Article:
From Joseph Belcher, Religious Denominations of the United State,  1865
On the Unitarian Faith:

1.The BIBLE.

They regard the sacred books of the bible as containing words of a divine revelation, miraculously made to the world. They receive as their standard, their rule of faith and life, interpreting it as they think consistency, and the princip1es of sound and approved criticism demand. They believe it is addressed to men as reasonable beings; that reverence for its records, and respect for the natures which God has bestowed on us, and which Christ came to save, make it our duty to use our understanding, and the best lights which are afforded us, for ascertaining its meaning; that God cannot contradict in one way what he records in another; that his word and works must utter a consistent language; that, if the Bible he his gift, it cannot be at war with nature and human reason; that if we discard reason in its interpretation, there is no absurdity we may not deduce from it; that we cannot do it greater dishonor than to admit that it will not stand the scrutiny of reason; that if our faculties are not worthy of trust, if they are so distempered by the fall that we can no longer repose any confidence in their veracity, then revelation itself cannot benefit us, for we have no reason left of judging of its evidences or import, and are reduced, at once, to a state of utter skepticism.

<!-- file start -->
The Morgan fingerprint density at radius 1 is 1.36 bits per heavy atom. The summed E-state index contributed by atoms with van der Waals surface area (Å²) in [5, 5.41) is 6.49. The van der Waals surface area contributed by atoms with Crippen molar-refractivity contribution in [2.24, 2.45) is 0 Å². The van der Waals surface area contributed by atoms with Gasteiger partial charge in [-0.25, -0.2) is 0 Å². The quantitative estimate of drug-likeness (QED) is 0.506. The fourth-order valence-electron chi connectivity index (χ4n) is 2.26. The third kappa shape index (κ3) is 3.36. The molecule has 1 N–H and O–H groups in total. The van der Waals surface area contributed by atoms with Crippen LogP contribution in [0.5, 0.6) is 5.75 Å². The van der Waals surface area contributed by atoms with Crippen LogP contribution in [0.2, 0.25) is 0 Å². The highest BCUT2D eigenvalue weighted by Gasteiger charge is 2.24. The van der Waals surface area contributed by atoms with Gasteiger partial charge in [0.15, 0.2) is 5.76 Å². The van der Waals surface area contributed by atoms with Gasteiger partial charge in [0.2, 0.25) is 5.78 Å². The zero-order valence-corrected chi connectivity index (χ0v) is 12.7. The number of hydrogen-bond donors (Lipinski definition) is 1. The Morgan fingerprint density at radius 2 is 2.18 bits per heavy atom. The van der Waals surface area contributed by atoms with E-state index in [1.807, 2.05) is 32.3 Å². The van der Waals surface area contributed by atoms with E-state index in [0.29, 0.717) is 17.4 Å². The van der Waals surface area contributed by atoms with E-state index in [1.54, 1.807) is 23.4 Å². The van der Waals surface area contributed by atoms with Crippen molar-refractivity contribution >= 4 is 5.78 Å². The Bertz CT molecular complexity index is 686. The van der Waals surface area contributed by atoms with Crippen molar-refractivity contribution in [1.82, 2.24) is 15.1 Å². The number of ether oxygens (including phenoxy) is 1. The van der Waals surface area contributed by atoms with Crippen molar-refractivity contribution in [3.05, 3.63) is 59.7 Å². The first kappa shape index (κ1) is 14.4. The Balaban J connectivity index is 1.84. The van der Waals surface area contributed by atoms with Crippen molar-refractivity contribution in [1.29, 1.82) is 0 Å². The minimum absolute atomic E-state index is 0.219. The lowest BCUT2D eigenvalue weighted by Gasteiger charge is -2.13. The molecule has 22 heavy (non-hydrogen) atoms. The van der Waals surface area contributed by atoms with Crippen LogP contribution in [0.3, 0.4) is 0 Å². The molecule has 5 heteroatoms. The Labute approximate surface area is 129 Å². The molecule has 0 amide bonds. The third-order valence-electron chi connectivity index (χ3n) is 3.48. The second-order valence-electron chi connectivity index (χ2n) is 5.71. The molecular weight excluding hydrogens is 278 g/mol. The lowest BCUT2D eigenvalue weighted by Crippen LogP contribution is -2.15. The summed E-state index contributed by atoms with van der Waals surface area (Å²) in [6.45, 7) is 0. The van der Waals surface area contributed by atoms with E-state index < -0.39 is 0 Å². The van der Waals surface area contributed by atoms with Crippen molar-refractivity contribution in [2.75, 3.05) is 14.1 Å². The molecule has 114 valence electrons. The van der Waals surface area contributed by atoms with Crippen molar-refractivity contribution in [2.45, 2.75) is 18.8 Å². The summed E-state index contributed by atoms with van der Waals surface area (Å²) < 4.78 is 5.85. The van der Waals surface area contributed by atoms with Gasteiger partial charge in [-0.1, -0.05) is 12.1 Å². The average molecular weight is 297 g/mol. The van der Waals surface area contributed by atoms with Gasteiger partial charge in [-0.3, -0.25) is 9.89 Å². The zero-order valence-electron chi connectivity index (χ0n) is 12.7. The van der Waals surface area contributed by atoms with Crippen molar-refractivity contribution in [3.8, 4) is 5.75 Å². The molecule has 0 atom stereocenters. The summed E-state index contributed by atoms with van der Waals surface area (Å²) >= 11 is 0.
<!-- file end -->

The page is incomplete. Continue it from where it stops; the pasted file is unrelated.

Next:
2. God.